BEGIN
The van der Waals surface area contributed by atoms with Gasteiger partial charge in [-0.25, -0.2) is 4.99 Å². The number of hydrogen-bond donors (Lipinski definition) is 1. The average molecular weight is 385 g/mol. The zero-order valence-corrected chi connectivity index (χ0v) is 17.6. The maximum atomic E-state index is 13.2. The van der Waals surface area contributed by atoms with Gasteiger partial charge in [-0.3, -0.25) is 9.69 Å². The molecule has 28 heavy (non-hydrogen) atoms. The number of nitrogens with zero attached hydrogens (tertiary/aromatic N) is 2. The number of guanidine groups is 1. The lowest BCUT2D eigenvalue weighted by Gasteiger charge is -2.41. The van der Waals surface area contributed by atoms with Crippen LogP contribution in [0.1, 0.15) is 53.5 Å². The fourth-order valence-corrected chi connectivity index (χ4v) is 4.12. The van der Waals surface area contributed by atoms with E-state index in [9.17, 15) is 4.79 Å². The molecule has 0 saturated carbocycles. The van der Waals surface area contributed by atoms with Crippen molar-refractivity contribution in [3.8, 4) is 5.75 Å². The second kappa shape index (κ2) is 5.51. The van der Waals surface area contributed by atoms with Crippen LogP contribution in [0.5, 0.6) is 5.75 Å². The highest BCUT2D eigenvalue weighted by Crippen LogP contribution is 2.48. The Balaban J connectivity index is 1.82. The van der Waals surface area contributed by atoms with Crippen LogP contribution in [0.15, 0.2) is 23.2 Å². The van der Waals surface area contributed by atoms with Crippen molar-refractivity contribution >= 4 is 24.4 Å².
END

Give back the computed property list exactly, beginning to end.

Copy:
The van der Waals surface area contributed by atoms with Gasteiger partial charge in [-0.25, -0.2) is 4.99 Å². The number of hydrogen-bond donors (Lipinski definition) is 1. The average molecular weight is 385 g/mol. The zero-order valence-corrected chi connectivity index (χ0v) is 17.6. The maximum atomic E-state index is 13.2. The van der Waals surface area contributed by atoms with Gasteiger partial charge in [-0.3, -0.25) is 9.69 Å². The molecule has 28 heavy (non-hydrogen) atoms. The number of nitrogens with zero attached hydrogens (tertiary/aromatic N) is 2. The number of guanidine groups is 1. The lowest BCUT2D eigenvalue weighted by Gasteiger charge is -2.41. The van der Waals surface area contributed by atoms with Crippen LogP contribution in [0.1, 0.15) is 53.5 Å². The fourth-order valence-corrected chi connectivity index (χ4v) is 4.12. The van der Waals surface area contributed by atoms with E-state index in [9.17, 15) is 4.79 Å². The molecule has 0 saturated carbocycles. The van der Waals surface area contributed by atoms with Crippen molar-refractivity contribution in [3.8, 4) is 5.75 Å². The second kappa shape index (κ2) is 5.51. The van der Waals surface area contributed by atoms with Crippen LogP contribution in [0.5, 0.6) is 5.75 Å². The highest BCUT2D eigenvalue weighted by Crippen LogP contribution is 2.48. The Balaban J connectivity index is 1.82. The van der Waals surface area contributed by atoms with Crippen LogP contribution in [0.15, 0.2) is 23.2 Å². The van der Waals surface area contributed by atoms with Crippen molar-refractivity contribution >= 4 is 24.4 Å².